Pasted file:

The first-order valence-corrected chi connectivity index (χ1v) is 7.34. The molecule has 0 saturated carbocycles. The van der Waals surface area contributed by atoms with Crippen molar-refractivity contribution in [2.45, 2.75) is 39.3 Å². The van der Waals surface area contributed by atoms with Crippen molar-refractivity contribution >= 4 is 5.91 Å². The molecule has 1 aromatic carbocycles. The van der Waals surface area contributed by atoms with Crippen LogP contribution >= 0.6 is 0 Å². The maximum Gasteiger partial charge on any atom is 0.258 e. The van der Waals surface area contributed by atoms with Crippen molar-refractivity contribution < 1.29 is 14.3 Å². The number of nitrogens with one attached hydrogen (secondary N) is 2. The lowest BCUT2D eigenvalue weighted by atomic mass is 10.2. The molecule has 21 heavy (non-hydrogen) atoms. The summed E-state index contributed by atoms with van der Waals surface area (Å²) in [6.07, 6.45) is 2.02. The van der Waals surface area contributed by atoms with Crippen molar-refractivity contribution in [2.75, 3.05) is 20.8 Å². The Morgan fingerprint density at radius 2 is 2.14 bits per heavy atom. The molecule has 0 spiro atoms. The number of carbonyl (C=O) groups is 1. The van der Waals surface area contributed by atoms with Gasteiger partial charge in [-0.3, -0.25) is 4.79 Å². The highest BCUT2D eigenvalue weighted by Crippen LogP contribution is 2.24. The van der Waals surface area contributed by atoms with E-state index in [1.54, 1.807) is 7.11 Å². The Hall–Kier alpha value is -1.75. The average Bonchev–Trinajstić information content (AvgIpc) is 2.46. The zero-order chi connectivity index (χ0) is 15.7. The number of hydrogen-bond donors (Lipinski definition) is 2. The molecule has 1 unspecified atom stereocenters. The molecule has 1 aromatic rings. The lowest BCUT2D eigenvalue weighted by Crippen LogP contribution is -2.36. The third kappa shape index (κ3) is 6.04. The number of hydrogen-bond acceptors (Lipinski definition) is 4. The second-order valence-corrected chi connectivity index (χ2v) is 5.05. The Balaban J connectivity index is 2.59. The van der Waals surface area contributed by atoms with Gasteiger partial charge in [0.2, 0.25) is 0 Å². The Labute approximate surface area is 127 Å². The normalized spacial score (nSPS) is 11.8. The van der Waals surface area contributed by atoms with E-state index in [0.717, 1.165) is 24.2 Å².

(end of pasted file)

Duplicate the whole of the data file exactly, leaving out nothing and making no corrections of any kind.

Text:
The first-order valence-corrected chi connectivity index (χ1v) is 7.34. The molecule has 0 saturated carbocycles. The van der Waals surface area contributed by atoms with Crippen molar-refractivity contribution in [2.45, 2.75) is 39.3 Å². The van der Waals surface area contributed by atoms with Crippen molar-refractivity contribution >= 4 is 5.91 Å². The molecule has 1 aromatic carbocycles. The van der Waals surface area contributed by atoms with Crippen LogP contribution >= 0.6 is 0 Å². The maximum Gasteiger partial charge on any atom is 0.258 e. The van der Waals surface area contributed by atoms with Crippen molar-refractivity contribution < 1.29 is 14.3 Å². The number of nitrogens with one attached hydrogen (secondary N) is 2. The lowest BCUT2D eigenvalue weighted by atomic mass is 10.2. The molecule has 21 heavy (non-hydrogen) atoms. The summed E-state index contributed by atoms with van der Waals surface area (Å²) in [6.07, 6.45) is 2.02. The van der Waals surface area contributed by atoms with Crippen molar-refractivity contribution in [2.75, 3.05) is 20.8 Å². The Morgan fingerprint density at radius 2 is 2.14 bits per heavy atom. The molecule has 0 spiro atoms. The number of carbonyl (C=O) groups is 1. The van der Waals surface area contributed by atoms with Gasteiger partial charge in [-0.3, -0.25) is 4.79 Å². The highest BCUT2D eigenvalue weighted by Crippen LogP contribution is 2.24. The van der Waals surface area contributed by atoms with E-state index in [1.54, 1.807) is 7.11 Å². The Hall–Kier alpha value is -1.75. The average Bonchev–Trinajstić information content (AvgIpc) is 2.46. The zero-order chi connectivity index (χ0) is 15.7. The number of hydrogen-bond donors (Lipinski definition) is 2. The molecule has 1 unspecified atom stereocenters. The molecule has 1 aromatic rings. The lowest BCUT2D eigenvalue weighted by Crippen LogP contribution is -2.36. The third kappa shape index (κ3) is 6.04. The number of hydrogen-bond acceptors (Lipinski definition) is 4. The second-order valence-corrected chi connectivity index (χ2v) is 5.05. The Balaban J connectivity index is 2.59. The van der Waals surface area contributed by atoms with Gasteiger partial charge in [0.2, 0.25) is 0 Å². The Labute approximate surface area is 127 Å². The normalized spacial score (nSPS) is 11.8. The van der Waals surface area contributed by atoms with E-state index in [0.717, 1.165) is 24.2 Å².